Home - Education Resources - NDT Course Material - Ultrasound
 

-
Introduction to Ultrasonic Testing

Introduction
Basic Principles
History
Present State
Future Direction

Physics of Ultrasound
Wave Propagation
Modes of Sound Waves
Properties of Plane Waves
Wavelength/Flaw Detection
Elastic Properties of Solids

Attenuation
Acoustic Impedance
Reflection/Transmission
Refraction & Snell's Law
Mode Conversion
Signal-to-noise Ratio
Wave Interference

Equipment & Transducers
Piezoelectric Transducers
Characteristics of PT
Radiated Fields
Transducer Beam Spread
Transducer Types
Transducer Testing I
Transducer Testing II
Transducer Modeling
Couplant
EMATs
Pulser-Receivers
Tone Burst Generators
Function Generators
Impedance Matching
Data Presentation
Error Analysis

Measurement Techniques
Normal Beam Inspection
Angle Beams I
Angle Beams II
Crack Tip Diffraction
Automated Scanning
Velocity Measurements
Measuring Attenuation
Spread Spectrum
Signal Processing
Flaw Reconstruction

Calibration Methods
Calibration Methods
DAC Curves
Curvature Correction
Thompson-Gray Model
UTSIM
Grain Noise Modeling
References/Standards

Selected Applications
Rail Inspection
Weldments

Reference Material
UT Material Properties
References

Quizzes

Characteristics of Piezoelectric Transducers

The transducer is a very important part of the ultrasonic instrumentation system. As discussed on the previous page, the transducer incorporates a piezoelectric element, which converts electrical signals into mechanical vibrations (transmit mode) and mechanical vibrations into electrical signals (receive mode). Many factors, including material, mechanical and electrical construction, and the external mechanical and electrical load conditions, influence the behavior of a transducer. Mechanical construction includes parameters such as the radiation surface area, mechanical damping, housing, connector type and other variables of physical construction. As of this writing, transducer manufacturers are hard pressed when constructing two transducers that have identical performance characteristics.

A cut away of a typical contact transducer is shown above. It was previously learned that the piezoelectric element is cut to 1/2 the desired wavelength. To get as much energy out of the transducer as possible, an impedance matching is placed between the active element and the face of the transducer. Optimal impedance matching is achieved by sizing the matching layer so that its thickness is 1/4 of the desired wavelength. This keeps waves that were reflected within the matching layer in phase when they exit the layer (as illustrated in the image to the right). For contact transducers, the matching layer is made from a material that has an acoustical impedance between the active element and steel. Immersion transducers have a matching layer with an acoustical impedance between the active element and water. Contact transducers also incorporate a wear plate to protect the matching layer and active element from scratching.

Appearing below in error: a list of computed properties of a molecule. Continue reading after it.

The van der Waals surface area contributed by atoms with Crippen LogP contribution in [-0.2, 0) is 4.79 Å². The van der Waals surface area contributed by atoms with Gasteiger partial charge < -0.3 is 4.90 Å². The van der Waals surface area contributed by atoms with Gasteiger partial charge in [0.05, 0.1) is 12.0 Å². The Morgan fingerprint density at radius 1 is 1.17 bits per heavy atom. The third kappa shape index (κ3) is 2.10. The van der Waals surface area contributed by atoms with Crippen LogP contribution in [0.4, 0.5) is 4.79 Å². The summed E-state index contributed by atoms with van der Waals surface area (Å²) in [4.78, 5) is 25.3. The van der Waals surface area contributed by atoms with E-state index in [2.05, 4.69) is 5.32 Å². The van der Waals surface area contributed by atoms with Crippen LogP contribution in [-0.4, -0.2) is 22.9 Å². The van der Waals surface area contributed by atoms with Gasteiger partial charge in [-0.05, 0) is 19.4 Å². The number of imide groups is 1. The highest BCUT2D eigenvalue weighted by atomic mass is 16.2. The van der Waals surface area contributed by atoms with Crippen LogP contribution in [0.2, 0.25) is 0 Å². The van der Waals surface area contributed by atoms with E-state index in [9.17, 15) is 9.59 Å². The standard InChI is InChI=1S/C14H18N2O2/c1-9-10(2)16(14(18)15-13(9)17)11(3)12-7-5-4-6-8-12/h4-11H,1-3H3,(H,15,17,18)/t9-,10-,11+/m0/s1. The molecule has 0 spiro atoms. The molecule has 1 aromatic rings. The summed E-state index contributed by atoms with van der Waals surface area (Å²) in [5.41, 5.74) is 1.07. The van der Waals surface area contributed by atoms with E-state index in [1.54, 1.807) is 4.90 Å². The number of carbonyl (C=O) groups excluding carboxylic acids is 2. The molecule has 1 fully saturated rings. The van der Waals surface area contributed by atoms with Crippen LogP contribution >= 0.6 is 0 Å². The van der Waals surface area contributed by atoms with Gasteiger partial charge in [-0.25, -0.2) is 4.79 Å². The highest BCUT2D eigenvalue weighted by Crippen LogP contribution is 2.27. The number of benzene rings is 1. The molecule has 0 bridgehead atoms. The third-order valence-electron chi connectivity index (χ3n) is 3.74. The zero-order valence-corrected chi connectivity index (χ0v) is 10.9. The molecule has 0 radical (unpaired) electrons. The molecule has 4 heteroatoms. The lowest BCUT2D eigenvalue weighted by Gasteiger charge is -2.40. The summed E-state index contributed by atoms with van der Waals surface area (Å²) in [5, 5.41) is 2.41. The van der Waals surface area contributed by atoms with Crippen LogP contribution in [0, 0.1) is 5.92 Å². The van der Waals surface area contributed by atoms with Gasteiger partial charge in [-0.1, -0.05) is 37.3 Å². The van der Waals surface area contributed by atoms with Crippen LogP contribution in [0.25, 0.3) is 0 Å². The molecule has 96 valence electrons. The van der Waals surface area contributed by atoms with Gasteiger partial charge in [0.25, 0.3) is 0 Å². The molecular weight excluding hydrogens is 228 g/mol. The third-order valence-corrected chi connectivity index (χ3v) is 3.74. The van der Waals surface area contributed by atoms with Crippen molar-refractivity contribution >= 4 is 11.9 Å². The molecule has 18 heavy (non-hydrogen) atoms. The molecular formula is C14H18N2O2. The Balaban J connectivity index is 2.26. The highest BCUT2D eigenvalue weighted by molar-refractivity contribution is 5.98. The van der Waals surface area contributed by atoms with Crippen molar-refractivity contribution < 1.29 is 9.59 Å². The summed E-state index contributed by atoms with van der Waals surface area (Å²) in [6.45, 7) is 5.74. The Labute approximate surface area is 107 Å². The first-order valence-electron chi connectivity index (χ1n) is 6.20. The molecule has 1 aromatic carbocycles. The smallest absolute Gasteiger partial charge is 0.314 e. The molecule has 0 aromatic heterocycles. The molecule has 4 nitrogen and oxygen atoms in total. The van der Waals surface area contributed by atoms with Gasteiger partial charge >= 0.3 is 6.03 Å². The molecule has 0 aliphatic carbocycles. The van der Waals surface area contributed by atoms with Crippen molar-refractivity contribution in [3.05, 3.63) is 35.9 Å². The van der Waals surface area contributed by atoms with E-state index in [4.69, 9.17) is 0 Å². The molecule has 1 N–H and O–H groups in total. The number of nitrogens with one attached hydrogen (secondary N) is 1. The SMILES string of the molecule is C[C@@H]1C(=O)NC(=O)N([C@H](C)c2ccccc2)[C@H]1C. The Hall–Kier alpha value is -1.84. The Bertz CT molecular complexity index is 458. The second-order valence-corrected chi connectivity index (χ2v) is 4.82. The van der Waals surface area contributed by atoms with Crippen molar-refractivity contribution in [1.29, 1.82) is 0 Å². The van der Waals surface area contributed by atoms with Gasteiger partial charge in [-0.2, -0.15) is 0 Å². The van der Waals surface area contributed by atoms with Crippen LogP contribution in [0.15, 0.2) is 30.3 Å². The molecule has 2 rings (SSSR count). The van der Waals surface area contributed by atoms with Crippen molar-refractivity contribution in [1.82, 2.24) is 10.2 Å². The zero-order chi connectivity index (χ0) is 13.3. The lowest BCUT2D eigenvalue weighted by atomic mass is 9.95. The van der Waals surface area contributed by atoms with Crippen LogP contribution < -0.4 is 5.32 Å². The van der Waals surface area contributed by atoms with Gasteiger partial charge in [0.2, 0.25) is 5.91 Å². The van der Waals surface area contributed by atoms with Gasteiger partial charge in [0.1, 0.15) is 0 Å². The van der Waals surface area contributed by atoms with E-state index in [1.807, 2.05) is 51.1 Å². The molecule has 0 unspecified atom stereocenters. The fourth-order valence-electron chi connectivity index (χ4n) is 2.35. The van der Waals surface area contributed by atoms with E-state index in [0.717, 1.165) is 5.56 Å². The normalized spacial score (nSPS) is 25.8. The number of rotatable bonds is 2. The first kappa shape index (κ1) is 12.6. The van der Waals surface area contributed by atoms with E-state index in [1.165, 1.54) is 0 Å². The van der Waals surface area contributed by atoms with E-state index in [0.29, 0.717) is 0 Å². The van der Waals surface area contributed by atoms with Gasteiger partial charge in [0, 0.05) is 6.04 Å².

The backing material supporting the crystal has a great influence on the damping characteristics of a transducer. Using a backing material with an impedance similar to that of the active element will produce the most effective damping. Such a transducer will have a wider bandwidth resulting in higher sensitivity. As the mismatch in impedance between the active element and the backing material increases, material penetration increases but transducer sensitivity is reduced.

Transducer Efficiency, Bandwidth and Frequency

Some transducers are specially fabricated to be more efficient transmitters and others to be more efficient receivers. A transducer that performs well in one application will not always produce the desired results in a different application. For example, sensitivity to small defects is proportional to the product of the efficiency of the transducer as a transmitter and a receiver. Resolution, the ability to locate defects near the surface or in close proximity in the material, requires a highly damped transducer.

It is also important to understand the concept of bandwidth, or range of frequencies, associated with a transducer. The frequency noted on a transducer is the central or center frequency and depends primarily on the backing material. Highly damped transducers will respond to frequencies above and below the central frequency. The broad frequency range provides a transducer with high resolving power. Less damped transducers will exhibit a narrower frequency range and poorer resolving power, but greater penetration. The central frequency will also define the capabilities of a transducer. Lower frequencies (0.5MHz-2.25MHz) provide greater energy and penetration in a material, while high frequency crystals (15.0MHz-25.0MHz) provide reduced penetration but greater sensitivity to small discontinuities. High frequency transducers, when used with the proper instrumentation, can improve flaw resolution and thickness measurement capabilities dramatically. Broadband transducers with frequencies up to 150 MHz are commercially available.

Transducers are constructed to withstand some abuse, but they should be handled carefully. Misuse, such as dropping, can cause cracking of the wear plate, element, or the backing material. Damage to a transducer is often noted on the A-scan presentation as an enlargement of the initial pulse.